Objective. Acute appendicitis in children is managed by both general surgeons (GSs) and pediatric surgeons (PSs). Our objective was to investigate the economics of surgical care provided by either GSs or PSs for appendicitis. Methods. The outcome of children within our state who underwent operative treatment for appendicitis (January 1994 to June 1997) by board-certified GSs were compared with the results of PSs. Data were sorted according to patient age and diagnosis according to the International Classification of Diseases, Ninth Revision. Analysis of variance was performed on continuous data, and χ2 analysis was performed on nominal data; data are depicted as mean ± standard error of the mean. Results. GSs (n = 2178) managed older children when compared with PSs (n = 1018; 11.0 ± 0.1 vs 9.1 ± 0.1 years) and less frequently treated perforated appendicitis (18.8% vs 31.9%). Independent of diagnosis (simple or perforated appendicitis), younger children (0-4 years, 5-8 years, and 9-12 years) who were treated by PSs had a significantly shorter hospital stay and/or decreased hospital charge when compared with those who were treated by GSs. However, older children (13-15 years) seemed to have comparable outcomes. Conclusions. Younger children with appendicitis have reduced hospital days and charges when they are treated by PSs.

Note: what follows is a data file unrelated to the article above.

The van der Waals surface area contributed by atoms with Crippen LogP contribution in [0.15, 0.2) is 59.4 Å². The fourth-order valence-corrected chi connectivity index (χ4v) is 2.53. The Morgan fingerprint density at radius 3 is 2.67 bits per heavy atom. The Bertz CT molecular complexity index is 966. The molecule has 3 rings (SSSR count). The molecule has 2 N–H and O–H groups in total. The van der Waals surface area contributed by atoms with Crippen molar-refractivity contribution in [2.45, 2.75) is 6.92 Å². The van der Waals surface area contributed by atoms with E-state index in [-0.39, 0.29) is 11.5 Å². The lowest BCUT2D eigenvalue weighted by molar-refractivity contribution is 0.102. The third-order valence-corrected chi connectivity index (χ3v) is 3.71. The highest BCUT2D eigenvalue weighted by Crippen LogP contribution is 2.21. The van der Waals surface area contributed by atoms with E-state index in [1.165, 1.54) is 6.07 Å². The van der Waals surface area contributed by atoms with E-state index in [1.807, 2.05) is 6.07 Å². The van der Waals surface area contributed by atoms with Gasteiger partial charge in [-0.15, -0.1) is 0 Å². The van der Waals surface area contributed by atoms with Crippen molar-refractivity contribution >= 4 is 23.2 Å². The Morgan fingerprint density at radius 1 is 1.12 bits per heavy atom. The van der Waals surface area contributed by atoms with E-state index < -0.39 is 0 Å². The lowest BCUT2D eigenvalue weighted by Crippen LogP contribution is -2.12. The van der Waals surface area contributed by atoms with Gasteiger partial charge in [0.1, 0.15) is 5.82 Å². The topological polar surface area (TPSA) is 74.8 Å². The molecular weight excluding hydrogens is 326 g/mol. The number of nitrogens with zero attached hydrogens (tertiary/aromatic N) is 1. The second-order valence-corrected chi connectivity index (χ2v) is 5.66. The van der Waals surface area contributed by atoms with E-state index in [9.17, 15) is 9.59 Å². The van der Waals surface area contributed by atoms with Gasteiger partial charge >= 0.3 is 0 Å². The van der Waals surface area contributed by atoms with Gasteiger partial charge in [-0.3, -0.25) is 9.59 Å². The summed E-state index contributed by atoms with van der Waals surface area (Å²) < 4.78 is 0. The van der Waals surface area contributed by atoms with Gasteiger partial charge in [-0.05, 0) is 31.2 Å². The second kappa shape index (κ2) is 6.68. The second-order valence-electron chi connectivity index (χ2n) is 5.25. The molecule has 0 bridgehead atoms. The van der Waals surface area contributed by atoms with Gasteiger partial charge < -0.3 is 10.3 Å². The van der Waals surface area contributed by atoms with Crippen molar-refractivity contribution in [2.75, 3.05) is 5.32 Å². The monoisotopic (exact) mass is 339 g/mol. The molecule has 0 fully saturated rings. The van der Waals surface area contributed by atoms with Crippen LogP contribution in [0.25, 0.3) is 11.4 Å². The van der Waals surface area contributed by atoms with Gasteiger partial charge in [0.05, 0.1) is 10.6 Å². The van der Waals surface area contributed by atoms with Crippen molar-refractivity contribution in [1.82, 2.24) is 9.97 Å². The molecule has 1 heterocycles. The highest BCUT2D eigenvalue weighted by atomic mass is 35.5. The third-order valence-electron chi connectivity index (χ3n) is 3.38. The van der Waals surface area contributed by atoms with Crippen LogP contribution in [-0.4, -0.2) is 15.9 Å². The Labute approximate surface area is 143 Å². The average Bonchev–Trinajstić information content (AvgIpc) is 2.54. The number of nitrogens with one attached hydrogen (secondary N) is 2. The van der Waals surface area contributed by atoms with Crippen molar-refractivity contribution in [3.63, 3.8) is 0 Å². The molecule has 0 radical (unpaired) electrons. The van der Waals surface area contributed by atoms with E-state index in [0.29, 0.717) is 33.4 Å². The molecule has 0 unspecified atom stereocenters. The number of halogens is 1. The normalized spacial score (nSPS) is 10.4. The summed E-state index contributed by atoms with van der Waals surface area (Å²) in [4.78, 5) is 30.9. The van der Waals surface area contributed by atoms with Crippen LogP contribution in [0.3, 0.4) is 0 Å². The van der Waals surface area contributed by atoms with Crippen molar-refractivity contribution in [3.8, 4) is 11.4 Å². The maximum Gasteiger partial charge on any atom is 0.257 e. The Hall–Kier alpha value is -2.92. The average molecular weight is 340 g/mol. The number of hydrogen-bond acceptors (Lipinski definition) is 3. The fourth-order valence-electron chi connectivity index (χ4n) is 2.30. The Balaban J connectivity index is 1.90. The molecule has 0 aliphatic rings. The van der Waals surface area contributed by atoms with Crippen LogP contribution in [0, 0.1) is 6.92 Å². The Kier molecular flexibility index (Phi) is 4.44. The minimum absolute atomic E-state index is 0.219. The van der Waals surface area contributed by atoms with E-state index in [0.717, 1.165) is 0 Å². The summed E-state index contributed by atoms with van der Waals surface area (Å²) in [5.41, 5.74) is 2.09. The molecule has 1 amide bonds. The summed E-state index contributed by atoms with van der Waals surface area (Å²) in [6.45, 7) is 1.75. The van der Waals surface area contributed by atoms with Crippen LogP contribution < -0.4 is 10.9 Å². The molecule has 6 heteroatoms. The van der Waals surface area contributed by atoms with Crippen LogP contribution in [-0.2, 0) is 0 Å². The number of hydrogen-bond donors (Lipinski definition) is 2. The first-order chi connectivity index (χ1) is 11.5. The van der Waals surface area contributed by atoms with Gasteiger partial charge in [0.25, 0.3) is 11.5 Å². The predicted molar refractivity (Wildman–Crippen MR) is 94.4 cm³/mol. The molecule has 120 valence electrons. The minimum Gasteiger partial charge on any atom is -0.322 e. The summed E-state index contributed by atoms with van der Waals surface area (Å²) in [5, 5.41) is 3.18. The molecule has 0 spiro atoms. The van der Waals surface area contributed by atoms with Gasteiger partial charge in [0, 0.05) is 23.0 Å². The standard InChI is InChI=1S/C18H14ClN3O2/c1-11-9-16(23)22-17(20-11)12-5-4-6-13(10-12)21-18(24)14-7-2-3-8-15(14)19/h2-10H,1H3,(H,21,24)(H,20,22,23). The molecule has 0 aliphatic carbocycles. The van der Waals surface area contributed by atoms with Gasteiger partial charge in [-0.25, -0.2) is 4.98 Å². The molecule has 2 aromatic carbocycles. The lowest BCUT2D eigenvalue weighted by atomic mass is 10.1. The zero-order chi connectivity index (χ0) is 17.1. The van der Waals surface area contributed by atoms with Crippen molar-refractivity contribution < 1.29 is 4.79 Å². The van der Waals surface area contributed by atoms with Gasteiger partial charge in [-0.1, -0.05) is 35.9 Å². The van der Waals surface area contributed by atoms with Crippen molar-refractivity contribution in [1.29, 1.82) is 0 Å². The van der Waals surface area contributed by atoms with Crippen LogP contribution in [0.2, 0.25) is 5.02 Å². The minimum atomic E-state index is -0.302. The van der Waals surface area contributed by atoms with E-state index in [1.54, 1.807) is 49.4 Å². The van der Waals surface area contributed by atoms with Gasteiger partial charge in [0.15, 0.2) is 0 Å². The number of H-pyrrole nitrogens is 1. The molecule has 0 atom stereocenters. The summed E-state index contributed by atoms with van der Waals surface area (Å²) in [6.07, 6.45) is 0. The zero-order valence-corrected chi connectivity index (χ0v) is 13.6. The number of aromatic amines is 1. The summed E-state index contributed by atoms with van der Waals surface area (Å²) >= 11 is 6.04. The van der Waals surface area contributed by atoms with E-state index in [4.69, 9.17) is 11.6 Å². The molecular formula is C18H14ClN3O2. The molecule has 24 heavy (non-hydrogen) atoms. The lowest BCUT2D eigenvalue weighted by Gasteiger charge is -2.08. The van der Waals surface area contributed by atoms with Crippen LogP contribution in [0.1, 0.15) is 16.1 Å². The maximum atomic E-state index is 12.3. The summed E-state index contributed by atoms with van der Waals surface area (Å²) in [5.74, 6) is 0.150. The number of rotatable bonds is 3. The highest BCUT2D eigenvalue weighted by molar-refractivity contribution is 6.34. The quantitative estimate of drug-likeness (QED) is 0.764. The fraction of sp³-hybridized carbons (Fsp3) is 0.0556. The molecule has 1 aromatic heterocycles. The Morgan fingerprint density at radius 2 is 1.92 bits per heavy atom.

All Science Journal Classification (ASJC) codes
- Pediatrics, Perinatology, and Child Health